Let's start with a very simple example that deals with almost daily problems: Perfect centering .
There is no simpler way than using flexbox.


.parent {
  display: flex; / * Set the flex context * /
  height: 300px; / * Or other size * /

.child {
  width: 100px; / * Or other size * /
  height: 100px; / * Or other size * /
  margin: auto; / * Perfectly centered! * /

Example 2: Responsive with flexbox

Now let's use some other properties. Consider a list of 6 items, all of which have fixed sizes, but can have automatic sizes.


.flex-container {
  / * First, create the flex context * /
  display: flex;
  / * Then specify the flow direction flex-direction
     and allows separation
   * Remember this is similar:
   * flex-direction: row;
   * flex-wrap: wrap;
   * /
  flex-flow: row wrap;
  / * Then we evenly distribute the remaining space * /
  justify-content: space-around;

We want them to be evenly distributed across the horizontal axis so that when we resize the browser, everything is scaled nicely without @media.

Example 2: Responsive menu with flexbox

Imagine we have a right-aligned menu at the top of our website.
But we want it to be centered if the screen is medium and single-columned on small devices. It's too easy with the flexbox.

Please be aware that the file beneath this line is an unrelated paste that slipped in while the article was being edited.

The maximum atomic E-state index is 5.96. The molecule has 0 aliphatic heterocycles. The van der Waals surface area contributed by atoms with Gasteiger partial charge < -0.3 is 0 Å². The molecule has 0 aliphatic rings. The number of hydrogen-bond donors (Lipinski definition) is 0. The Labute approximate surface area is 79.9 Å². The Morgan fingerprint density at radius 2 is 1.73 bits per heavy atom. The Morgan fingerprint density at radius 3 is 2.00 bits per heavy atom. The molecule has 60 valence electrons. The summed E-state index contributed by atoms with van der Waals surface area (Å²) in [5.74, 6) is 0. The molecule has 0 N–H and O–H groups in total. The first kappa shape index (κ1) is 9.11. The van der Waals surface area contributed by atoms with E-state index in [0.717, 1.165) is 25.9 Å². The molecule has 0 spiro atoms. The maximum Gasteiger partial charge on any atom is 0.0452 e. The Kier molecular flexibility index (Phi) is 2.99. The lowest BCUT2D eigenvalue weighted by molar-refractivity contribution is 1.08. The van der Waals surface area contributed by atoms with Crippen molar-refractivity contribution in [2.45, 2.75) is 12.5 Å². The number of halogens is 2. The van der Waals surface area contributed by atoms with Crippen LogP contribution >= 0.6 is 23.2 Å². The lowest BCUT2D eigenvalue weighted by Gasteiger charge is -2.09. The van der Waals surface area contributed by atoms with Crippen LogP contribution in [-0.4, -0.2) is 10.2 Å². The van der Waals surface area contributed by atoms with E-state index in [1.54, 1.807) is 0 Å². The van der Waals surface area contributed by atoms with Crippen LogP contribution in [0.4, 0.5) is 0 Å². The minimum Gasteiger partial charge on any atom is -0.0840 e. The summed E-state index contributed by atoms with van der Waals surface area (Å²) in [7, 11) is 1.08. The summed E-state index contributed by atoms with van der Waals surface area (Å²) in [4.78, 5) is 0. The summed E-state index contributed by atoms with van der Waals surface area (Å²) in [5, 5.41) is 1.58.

/* Big screen*/
.navigation {
  display: flex;
  flex-flow: row wrap;
  / * Align item to the end according to main axis * /
  justify-content: flex-end;

/ * Average screen * /
@media all and (max-width: 800px) {
  .navigation {
    / * Align item focus in space-around style * /
    justify-content: space-around;

/ * Small screen * /
@media all and (max-width: 500px) {
  .navigation {
    / * Each item is on a row (arranged in a single column) * /
    flex-direction: column;
Example 3: Simple responsive website with flexbox

The ultimate goal of using flexbox is good support for responsive website design. So now let's try a responsive design with a simple website layout with flexbox.

.wrapper {
  display: flex;
  flex-flow: row wrap;

/ * We say that all items are 100% width, via flex-basis * /
.wrapper> * {
  flex: 1 100%;

/ * We rely on the source order for the mobile-first method
 * in this case:
 * 1. header
 * 2. article
 * 3. aside 1
 * 4. aside 2
 * 5. footer
 * /

/ * Average screen * /
@media all and (min-width: 600px) {
  / * Sidebar is on the same row * /
  .aside {flex: 1 auto; }

/* Widescreen */
@media all and (min-width: 800px) {
  / * We reverse the order of the first sidebar and main
   * and says main is twice as wide as the sidebar
   * /
  .main {flex: 2 0px; }
  .aside-1 {order: 1; }
  .main {order: 2; }
  .aside-2 {order: 3; }
  .footer {order: 4; }

Summary of Flexbox

So through this article, you have learned thoroughly about Flexbox , the important concepts and properties of flexbox .
Moreover, we also experimented with 4 simple examples of flexbox application .
Mastering the skill of using flexbox, your web design as well as web programming level will increase a lot, easier to breathe.